South Carolina wants to make America great again. Donald Trump won the state’s primary Saturday night, as his party’s presidential contest became a three-man race. With 99 percent of precincts reporting, Trump leads with 32.5 percent of the vote, while Marco Rubio has the slighest edge over Ted Cruz for second place, besting the Texas senator by a margin of 22.5 to 22.3 percent.
Although some polls showed former Florida governor Jeb Bush within striking distance of third place earlier this week, he and Ohio governor John Kasich finished in single-digit irrelevancy. Bush suspended his campaign Saturday night. Kasich will apparently keep on just for kicks. But Rubio is the last contender standing in the Establishment lane.
Trump’s margin of victory in Saturday’s popular vote appears substantial. But his share of the delegate count will be even greater.
South Carolina’s exit polls tell a tale of two parties. Forty-eight percent of Republicans told pollsters they were looking for a candidate with experience, while 46 percent said it was more important that the GOP standard-bearer be an outsider. And while Donald Trump and Ted Cruz look like the top two vote-getters in the Palmetto State, they were also the candidates who South Carolina voters saw as most “unfair” in their campaigning.
One thing the party can agree on is religious discrimination. Nearly three quarters of Saturday’s voters said that they would support a ban on Muslims entering the country.
While the night is certainly a success for Trump, the exit polls do contain one ominous sign for the Donald — his terrible performance with late-deciding voters. Trump won just 16 percent of those who decided last-minute. Rubio took 30 percent of that crowd, while Cruz took 28. That could indicate that the billionaire’s inexplicable decision to re-litigate George W. Bush’s handling of 9/11 in the campaign’s final week drove Trump-curious voters away. Or it could speak to a broader problem: Trump may have an unshakable base of devotees, but have little appeal among fence-sitting types. The mogul won 35 percent of the vote in New Hampshire, but just 24 percent of the state’s late-deciders.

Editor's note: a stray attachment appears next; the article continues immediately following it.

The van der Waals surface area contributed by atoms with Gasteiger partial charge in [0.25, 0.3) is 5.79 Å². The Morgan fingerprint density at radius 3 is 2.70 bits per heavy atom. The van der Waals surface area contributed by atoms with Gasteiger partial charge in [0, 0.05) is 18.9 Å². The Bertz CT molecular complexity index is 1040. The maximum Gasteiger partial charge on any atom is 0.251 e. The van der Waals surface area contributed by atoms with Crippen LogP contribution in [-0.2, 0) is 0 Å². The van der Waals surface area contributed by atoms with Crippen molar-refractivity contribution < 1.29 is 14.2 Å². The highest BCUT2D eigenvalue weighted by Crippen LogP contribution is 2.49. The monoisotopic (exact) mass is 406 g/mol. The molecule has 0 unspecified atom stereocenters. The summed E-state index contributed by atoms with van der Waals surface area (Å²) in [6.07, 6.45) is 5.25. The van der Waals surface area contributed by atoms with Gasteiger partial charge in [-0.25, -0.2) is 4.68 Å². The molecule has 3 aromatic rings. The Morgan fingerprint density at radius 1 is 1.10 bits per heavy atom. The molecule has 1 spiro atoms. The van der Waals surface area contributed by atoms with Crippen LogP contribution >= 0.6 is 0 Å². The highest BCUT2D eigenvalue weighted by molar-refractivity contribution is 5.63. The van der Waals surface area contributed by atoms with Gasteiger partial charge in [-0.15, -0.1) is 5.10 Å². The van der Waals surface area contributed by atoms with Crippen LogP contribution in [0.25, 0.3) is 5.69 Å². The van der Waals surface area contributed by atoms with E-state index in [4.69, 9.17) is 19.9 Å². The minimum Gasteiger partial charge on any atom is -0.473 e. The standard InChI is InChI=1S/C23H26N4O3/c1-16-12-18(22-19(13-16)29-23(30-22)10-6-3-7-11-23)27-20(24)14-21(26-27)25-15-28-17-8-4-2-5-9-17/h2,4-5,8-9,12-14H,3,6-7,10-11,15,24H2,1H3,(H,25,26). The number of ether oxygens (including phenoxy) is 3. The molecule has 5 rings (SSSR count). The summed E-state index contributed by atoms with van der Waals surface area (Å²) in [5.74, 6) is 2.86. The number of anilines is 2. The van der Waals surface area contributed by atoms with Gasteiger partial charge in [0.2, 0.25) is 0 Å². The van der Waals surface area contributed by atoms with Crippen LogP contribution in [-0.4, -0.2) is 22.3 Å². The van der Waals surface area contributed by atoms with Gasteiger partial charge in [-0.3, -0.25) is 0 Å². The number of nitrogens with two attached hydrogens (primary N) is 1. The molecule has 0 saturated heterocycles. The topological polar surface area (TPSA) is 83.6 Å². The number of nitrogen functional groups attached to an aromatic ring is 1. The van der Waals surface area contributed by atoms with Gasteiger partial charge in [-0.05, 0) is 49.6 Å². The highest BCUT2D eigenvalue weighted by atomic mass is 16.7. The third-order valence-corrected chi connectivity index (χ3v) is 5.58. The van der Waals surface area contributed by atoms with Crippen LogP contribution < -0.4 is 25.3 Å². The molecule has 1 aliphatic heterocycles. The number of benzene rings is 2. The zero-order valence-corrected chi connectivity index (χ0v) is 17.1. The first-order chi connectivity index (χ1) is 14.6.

Cruz also has cause to worry. The Texas senator’s path to the nomination is paved with evangelical voters. He has made opposition to abortion and gay marriage — and his expertise in picking judges who share that opposition — a central pitch of his campaign. On Saturday night, Bible enthusiasts turned out in record numbers, with evangelicals making up a whopping 75 percent of the electorate. And yet, it appears that Cruz may still finish behind Rubio.